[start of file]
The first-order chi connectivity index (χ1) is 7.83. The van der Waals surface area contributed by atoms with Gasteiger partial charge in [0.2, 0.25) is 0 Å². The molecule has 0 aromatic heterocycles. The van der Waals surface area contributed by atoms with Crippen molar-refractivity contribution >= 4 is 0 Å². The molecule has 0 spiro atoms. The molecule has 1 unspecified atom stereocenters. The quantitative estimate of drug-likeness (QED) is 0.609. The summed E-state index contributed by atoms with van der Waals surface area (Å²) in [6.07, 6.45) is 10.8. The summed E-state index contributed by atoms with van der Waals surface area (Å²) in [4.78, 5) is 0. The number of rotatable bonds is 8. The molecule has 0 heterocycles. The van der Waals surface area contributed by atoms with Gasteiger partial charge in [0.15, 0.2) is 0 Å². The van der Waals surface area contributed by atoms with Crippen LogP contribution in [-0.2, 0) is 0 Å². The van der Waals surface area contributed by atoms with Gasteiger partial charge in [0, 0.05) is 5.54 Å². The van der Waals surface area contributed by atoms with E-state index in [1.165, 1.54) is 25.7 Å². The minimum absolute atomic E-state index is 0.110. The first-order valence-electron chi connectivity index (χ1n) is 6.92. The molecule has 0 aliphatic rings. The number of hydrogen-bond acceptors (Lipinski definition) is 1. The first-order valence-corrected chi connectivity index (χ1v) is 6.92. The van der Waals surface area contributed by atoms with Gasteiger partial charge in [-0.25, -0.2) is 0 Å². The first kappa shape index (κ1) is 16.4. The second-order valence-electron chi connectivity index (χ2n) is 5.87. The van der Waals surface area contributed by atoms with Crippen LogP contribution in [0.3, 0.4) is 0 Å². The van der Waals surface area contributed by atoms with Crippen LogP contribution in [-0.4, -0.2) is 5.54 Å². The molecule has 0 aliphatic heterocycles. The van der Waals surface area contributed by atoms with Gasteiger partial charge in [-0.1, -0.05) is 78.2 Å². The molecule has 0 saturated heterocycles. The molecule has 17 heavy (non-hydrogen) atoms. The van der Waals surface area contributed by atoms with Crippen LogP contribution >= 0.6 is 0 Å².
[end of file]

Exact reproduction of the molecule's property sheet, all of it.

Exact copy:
The first-order chi connectivity index (χ1) is 7.83. The van der Waals surface area contributed by atoms with Gasteiger partial charge in [0.2, 0.25) is 0 Å². The molecule has 0 aromatic heterocycles. The van der Waals surface area contributed by atoms with Crippen molar-refractivity contribution >= 4 is 0 Å². The molecule has 0 spiro atoms. The molecule has 1 unspecified atom stereocenters. The quantitative estimate of drug-likeness (QED) is 0.609. The summed E-state index contributed by atoms with van der Waals surface area (Å²) in [6.07, 6.45) is 10.8. The summed E-state index contributed by atoms with van der Waals surface area (Å²) in [4.78, 5) is 0. The number of rotatable bonds is 8. The molecule has 0 heterocycles. The van der Waals surface area contributed by atoms with Gasteiger partial charge in [0.15, 0.2) is 0 Å². The van der Waals surface area contributed by atoms with Crippen LogP contribution in [-0.2, 0) is 0 Å². The van der Waals surface area contributed by atoms with Gasteiger partial charge in [0, 0.05) is 5.54 Å². The van der Waals surface area contributed by atoms with E-state index in [1.165, 1.54) is 25.7 Å². The minimum absolute atomic E-state index is 0.110. The first-order valence-electron chi connectivity index (χ1n) is 6.92. The molecule has 0 aliphatic rings. The number of hydrogen-bond acceptors (Lipinski definition) is 1. The first-order valence-corrected chi connectivity index (χ1v) is 6.92. The van der Waals surface area contributed by atoms with Gasteiger partial charge in [-0.25, -0.2) is 0 Å². The first kappa shape index (κ1) is 16.4. The second-order valence-electron chi connectivity index (χ2n) is 5.87. The van der Waals surface area contributed by atoms with Crippen LogP contribution in [0.3, 0.4) is 0 Å². The van der Waals surface area contributed by atoms with Crippen LogP contribution in [-0.4, -0.2) is 5.54 Å². The molecule has 0 aliphatic heterocycles. The van der Waals surface area contributed by atoms with Gasteiger partial charge in [-0.1, -0.05) is 78.2 Å². The molecule has 0 saturated heterocycles. The molecule has 17 heavy (non-hydrogen) atoms. The van der Waals surface area contributed by atoms with Crippen LogP contribution >= 0.6 is 0 Å².